More recently, security experts said, the group took aim at companies with access to the nation’s power grid. Last September, it broke into the Canadian arm of Telvent, now Schneider Electric, which keeps detailed blueprints on more than half the oil and gas pipelines in North America.
Representatives of Coca-Cola and Schneider Electric did not return requests for comment on Sunday. A Lockheed Martin spokesman said the company declined to comment.
In interviews, Obama administration officials said they were not surprised by the resumption of the hacking activity. One senior official said Friday that “this is something we are going to have to come back at time and again with the Chinese leadership,” who, he said, “have to be convinced there is a real cost to this kind of activity.”
Sunday, May 19, 2013
An American singer who has gone ex-pat
Living across the pond with Brits and such.But Kristina Train can still sing. True, her sophomore effort, from which this tune comes from, may not have been produced to her best advantage, but she can still sing.
Todays Timely Church Sign
Based on today's report of President Obama's funding request.
A chance for PETA to do some good.
Does Pakistan Provide A Glimpse Of Our Future?
Once upon a time Pakistan was a developing country prospering in its energetic growth. This was followed by years of military rule which funded its own needs at the expense of the national infrastructure. Funding for programs for the people was reduced or eliminated. Infrastructure development halted and maintenance was slashed. Developing religious strife with the poor fringe elements of society also took its toll. Now Pakistan stands as a democracy on the verge of collapse.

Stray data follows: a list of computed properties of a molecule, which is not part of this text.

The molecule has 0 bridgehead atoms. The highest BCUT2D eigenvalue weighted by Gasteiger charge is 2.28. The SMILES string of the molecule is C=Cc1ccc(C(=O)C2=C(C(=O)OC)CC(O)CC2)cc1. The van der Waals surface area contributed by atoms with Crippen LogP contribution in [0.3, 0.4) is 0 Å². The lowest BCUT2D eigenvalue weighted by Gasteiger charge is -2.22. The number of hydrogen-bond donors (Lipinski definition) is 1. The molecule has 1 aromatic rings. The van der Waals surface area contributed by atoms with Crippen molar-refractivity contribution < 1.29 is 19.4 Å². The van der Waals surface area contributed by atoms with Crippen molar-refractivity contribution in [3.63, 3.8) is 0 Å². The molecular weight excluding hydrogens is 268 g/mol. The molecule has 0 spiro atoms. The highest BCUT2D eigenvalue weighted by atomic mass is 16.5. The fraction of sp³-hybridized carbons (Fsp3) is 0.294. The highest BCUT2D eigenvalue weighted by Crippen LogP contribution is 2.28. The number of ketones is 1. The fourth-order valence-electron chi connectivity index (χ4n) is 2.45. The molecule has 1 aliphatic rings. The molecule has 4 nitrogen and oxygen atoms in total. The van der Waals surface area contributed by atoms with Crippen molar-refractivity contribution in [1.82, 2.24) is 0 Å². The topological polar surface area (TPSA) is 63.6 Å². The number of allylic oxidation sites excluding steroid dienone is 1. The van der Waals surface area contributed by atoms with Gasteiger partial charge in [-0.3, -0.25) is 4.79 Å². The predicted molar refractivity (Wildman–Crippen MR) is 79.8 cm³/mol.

“The railways are the true image of our country,” he said, sipping his tea in the heat. “If you want to see Pakistan, see its railways.”And how many more years of Republican/Teabagger misrule, mismanagement and defunding will it take before we are like Pakistan??
For all the wonders offered by a train journey across Pakistan — a country of jaw-dropping landscapes, steeped in a rich history and filled with unexpected pleasures — it also presents some deeply troubling images.
At every major stop on the long line from Peshawar, in the northwest, to the turbulent port city of Karachi, lie reminders of why the country is a worry to its people, and to the wider world: natural disasters and entrenched insurgencies, abject poverty and feudal kleptocrats, and an economy near meltdown.
The election last weekend was a hopeful moment for a struggling democracy, with the party of former Prime Minister Nawaz Sharif winning a huge mandate amid record voter turnout of nearly 60 percent. But the voting left undecided the larger battle against popular disillusionment. In a country forged on religion, Pakistanis are losing faith. People are desperate for change — for any improvement their proudly nuclear-armed government could make, yet has not.